“The ingenious young telegrapher suggested signaling Sarnia by giving, with the whistle of a locomotive, the dot-and-dash letters of the Morse telegraph code. Or course, this strange whistling caused considerable wonderment on the Canada side until a shrewd operator recognized the long-and-short telegraph letters, and communication was at once established—important messages being transmitted by steam whistles—a gigantic system of broadcasting. This was a simple way out of a sublime difficulty involving the affairs of two great peoples.
“But the too-enterprising operator had started so much trouble for himself that he decided to find employment where his mind would not be distracted from his job or tempted away from working out his chemical and electrical experiments. Because of these he preferred the position of night operator. His telegraph work was really a side line.
“On these accounts he found a job as night operator at Stratford Junction, Canada West, as Ontario was then called. He was only sixteen but his salary of twenty-five dollars a month seemed very small after making ten or twelve dollars a day as ‘candy butcher.’ But on account of the chances it gave him for experimenting, he resigned himself to the smallness of his pay. The treatment he had received at the hands of that train conductor had convinced him that he could not follow his bent while working all day on the railroad.
“Mr. Edison likes to tell of the prevailing ignorance of the science of telegraphy. He once told a friend:
“’The telegraph men themselves seemed unable to explain how the thing worked, though I was always trying to find out. The best explanation I got was from an old Scotch line repairer employed by the Montreal Telegraph Company, then operating the railway wires. Here is the way he described it: “If you had a dachshund long enough to reach from Edinburgh to London, and pulled his tail in Edinburgh he would bark in London!”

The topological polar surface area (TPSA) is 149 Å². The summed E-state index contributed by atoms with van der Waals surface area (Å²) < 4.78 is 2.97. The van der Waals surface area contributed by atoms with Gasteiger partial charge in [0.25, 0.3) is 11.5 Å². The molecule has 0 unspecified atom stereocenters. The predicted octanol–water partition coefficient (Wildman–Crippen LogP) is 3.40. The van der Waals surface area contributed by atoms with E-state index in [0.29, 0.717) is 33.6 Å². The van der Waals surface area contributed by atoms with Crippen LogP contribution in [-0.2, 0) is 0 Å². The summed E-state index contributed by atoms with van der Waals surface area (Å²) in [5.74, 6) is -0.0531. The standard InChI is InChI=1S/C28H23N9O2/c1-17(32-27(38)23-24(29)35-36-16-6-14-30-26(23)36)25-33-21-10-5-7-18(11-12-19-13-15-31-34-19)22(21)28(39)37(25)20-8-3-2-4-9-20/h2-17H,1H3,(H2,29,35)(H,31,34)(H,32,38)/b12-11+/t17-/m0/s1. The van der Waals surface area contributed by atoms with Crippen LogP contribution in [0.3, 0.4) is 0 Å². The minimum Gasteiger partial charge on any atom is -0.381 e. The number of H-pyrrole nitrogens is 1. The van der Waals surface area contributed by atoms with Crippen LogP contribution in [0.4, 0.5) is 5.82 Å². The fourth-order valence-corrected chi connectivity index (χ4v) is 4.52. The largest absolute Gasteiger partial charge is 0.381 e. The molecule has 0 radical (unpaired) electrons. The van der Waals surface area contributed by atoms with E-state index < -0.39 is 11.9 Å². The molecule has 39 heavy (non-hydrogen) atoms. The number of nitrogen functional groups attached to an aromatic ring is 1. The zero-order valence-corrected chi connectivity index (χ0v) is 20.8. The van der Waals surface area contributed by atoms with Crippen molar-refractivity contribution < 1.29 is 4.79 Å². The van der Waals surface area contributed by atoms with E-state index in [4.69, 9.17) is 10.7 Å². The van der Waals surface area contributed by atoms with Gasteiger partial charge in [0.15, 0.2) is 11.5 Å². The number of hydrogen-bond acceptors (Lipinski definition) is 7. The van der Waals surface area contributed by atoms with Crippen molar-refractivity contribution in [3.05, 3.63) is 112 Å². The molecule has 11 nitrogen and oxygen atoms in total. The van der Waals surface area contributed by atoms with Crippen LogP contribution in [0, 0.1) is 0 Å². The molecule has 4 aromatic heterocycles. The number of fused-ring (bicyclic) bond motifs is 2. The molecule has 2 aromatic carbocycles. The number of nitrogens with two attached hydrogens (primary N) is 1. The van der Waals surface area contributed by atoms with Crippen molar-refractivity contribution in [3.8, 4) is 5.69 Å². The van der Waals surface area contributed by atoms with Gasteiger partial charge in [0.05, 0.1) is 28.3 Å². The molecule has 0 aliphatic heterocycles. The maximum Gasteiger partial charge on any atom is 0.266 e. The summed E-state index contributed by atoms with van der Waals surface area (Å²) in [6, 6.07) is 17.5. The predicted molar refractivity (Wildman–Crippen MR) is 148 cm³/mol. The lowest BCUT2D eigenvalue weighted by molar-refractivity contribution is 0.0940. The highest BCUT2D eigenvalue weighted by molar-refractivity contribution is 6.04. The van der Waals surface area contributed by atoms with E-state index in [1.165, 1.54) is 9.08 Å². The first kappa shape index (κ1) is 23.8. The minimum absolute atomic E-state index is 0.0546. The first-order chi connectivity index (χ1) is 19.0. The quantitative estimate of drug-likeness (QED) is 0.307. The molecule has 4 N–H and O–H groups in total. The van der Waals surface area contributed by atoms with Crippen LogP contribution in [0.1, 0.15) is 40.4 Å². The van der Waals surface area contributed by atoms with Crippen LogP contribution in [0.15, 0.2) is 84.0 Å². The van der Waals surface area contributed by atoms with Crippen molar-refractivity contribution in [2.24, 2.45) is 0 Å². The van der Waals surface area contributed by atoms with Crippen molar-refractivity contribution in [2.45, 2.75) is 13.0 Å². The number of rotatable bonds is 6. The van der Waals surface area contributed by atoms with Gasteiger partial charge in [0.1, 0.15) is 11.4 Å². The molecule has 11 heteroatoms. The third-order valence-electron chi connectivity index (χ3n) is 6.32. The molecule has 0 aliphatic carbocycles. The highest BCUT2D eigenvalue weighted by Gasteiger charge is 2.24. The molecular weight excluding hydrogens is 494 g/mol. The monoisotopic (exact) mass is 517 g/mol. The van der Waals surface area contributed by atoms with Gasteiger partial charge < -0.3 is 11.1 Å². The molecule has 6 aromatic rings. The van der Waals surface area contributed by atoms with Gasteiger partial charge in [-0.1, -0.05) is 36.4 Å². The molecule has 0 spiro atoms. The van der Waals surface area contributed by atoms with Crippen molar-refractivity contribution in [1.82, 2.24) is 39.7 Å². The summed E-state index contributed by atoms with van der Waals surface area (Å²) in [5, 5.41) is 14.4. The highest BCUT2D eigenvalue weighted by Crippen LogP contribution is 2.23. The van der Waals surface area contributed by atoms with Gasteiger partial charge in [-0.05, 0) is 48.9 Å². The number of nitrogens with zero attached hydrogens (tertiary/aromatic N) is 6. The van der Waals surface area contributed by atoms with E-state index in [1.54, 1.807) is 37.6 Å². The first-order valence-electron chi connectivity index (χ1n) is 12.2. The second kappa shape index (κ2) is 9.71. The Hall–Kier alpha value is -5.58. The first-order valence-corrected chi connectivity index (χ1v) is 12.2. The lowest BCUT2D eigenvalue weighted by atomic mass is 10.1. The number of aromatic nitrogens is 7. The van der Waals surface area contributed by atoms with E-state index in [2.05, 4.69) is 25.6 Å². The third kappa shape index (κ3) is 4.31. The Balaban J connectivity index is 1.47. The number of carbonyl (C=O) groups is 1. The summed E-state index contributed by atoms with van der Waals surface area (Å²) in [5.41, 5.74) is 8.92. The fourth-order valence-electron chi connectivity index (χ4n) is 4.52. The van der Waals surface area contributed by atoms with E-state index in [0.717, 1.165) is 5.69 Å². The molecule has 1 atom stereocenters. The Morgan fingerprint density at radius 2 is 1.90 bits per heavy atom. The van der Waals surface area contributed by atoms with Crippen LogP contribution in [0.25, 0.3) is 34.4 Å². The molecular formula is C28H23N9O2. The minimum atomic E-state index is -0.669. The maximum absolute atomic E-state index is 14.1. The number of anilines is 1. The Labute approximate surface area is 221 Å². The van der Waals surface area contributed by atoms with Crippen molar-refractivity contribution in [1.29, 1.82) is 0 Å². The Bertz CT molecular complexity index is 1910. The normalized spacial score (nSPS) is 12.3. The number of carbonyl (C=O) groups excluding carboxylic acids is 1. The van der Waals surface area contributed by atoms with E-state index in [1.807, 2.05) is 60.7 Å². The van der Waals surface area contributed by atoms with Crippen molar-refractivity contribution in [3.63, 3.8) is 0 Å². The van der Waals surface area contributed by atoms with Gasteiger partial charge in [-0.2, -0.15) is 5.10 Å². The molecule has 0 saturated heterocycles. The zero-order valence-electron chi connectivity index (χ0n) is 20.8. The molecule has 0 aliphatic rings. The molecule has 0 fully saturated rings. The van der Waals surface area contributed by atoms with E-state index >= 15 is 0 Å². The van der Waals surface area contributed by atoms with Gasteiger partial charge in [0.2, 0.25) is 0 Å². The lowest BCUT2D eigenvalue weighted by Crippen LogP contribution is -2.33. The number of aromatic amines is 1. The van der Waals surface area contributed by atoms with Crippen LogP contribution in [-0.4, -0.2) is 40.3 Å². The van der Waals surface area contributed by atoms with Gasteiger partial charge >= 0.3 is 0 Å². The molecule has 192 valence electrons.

“’I could understand that, but I never could get it through me what went through the dog or over the wire.’
“It was at Stratford Junction that the Edison boy began his career of invention. From the first his chief aim was the saving of labor. In order to be sure that the operators all along the line were not asleep at their posts, they were required to send to the train dispatcher’s office a certain dot-and-dash signal every hour in the night. Young Edison was like young Napoleon in grudging himself the necessary hours of sleep. While the ingenious lad was fond of machinery—to make a machine of himself was utterly distasteful to him. It was against his principles and instincts to do anything a mere machine could do instead. So he made a little wheel with a few notches in the rim, with which he connected the clock and the transmitter, so that at the required instant every hour in the night the wheel revolved and sent the proper signal to headquarters. Meanwhile that wily young operator slept the sleep of the genius, if not of the just. Of one experience at this little place Edison relates: